Thursday, August 25, 2011

Dried Squid for Breakfast? Yes, Please!

The dried squid was my own fault. I was grocery shopping in Incheon, South Korea, in preparation for my overnight ferry to Jeju, South Korea, and got a little carried away with the weird foods. Having eaten all the "normal foods" of dried fish and noodle bowls for dinner as we left Incheon, I was left with a packet of dried squid staring at me for breakfast. I opted out. I'll keep it in my bag in case of an emergency.

Of course South Korea has weird food - I knew that coming into it. I have eaten some weird stuff on this trip: lamb heart in Urumchi, cow pancreas in Diyarbakir, shark in Iceland, etc., but South Korea, in the first 24 hours, put them all to shame. Food here is downright unidentifiable. In China, I was able to get away with just pointing at stuff and I always left satisfied. My first attempt at this in Incheon got me what I could only imagine to be pig ear soup with some other, totally mesmerizing intestinal wraps. I only wish that I had taken pictures. I ate about half of the soup and then was more than eager to turn my attention to the infamous (but at least known) kim-chi.

Weird food has had it's place on this trip, but I feel like that is all territory that has been covered before in other blogs, books and reality TV shows. I think what's more striking and, maybe less obvious, is how I somehow returned to western Europe by sailing east from China.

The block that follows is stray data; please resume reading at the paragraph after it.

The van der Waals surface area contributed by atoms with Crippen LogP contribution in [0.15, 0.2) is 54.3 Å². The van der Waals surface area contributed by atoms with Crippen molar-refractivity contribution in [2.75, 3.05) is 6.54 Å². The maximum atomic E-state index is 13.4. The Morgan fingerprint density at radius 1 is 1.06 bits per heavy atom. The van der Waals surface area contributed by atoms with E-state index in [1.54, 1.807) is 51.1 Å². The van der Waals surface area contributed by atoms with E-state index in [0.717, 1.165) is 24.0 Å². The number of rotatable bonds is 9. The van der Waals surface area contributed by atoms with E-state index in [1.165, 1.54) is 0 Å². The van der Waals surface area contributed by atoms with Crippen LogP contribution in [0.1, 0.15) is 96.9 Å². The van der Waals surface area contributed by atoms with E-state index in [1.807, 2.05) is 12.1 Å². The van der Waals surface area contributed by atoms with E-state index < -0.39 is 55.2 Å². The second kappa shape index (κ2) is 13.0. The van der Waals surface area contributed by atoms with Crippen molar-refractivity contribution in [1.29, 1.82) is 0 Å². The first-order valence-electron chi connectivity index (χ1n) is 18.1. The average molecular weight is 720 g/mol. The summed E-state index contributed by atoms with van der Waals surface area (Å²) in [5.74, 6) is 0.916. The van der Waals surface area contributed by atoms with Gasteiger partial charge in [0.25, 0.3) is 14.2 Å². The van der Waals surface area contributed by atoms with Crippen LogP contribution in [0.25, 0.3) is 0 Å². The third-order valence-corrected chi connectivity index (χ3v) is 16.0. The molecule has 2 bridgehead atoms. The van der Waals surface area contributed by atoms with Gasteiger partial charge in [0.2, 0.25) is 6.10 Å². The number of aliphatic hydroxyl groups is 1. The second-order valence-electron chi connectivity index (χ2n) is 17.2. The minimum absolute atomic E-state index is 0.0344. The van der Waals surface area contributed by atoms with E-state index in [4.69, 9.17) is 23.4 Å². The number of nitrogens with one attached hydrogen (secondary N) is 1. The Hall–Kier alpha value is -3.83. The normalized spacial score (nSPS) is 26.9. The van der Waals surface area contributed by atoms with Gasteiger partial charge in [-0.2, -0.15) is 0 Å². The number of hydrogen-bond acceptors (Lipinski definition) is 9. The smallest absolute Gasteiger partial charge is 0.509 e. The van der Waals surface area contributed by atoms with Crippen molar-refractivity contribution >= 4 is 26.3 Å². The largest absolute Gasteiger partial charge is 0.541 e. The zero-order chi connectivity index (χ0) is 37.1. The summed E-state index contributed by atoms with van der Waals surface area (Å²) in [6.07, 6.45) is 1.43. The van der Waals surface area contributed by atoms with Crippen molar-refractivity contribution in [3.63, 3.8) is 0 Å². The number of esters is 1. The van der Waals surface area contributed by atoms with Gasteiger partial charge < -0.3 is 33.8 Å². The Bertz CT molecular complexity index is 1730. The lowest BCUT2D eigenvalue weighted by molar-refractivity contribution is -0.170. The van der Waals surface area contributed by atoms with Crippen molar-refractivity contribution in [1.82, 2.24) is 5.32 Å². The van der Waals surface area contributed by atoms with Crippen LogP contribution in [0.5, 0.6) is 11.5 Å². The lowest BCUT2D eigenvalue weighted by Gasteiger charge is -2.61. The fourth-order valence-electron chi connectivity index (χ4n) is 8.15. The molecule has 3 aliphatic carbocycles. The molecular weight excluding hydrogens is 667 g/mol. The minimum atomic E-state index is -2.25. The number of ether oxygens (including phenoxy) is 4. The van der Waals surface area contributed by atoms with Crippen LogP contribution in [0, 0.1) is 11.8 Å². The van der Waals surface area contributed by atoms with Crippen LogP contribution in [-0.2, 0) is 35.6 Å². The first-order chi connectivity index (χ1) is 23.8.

This may not have come out fully in my last blog, but China is chaos. Traffic is going in every direction, things are being sold, organisms eaten and lights flashing everywhere you look. People are also everywhere. A typical arrival to any train, bus or ferry station will require picking your way through crowds of hundreds of passengers sleeping on their luggage waiting in line for either a ticket, their train or who knows what. All this chaos and action certainly makes China a very energetic place, but it can be exhausting. I think it would take some time for a westerner to get accustomed to experiencing humanity as it is in China.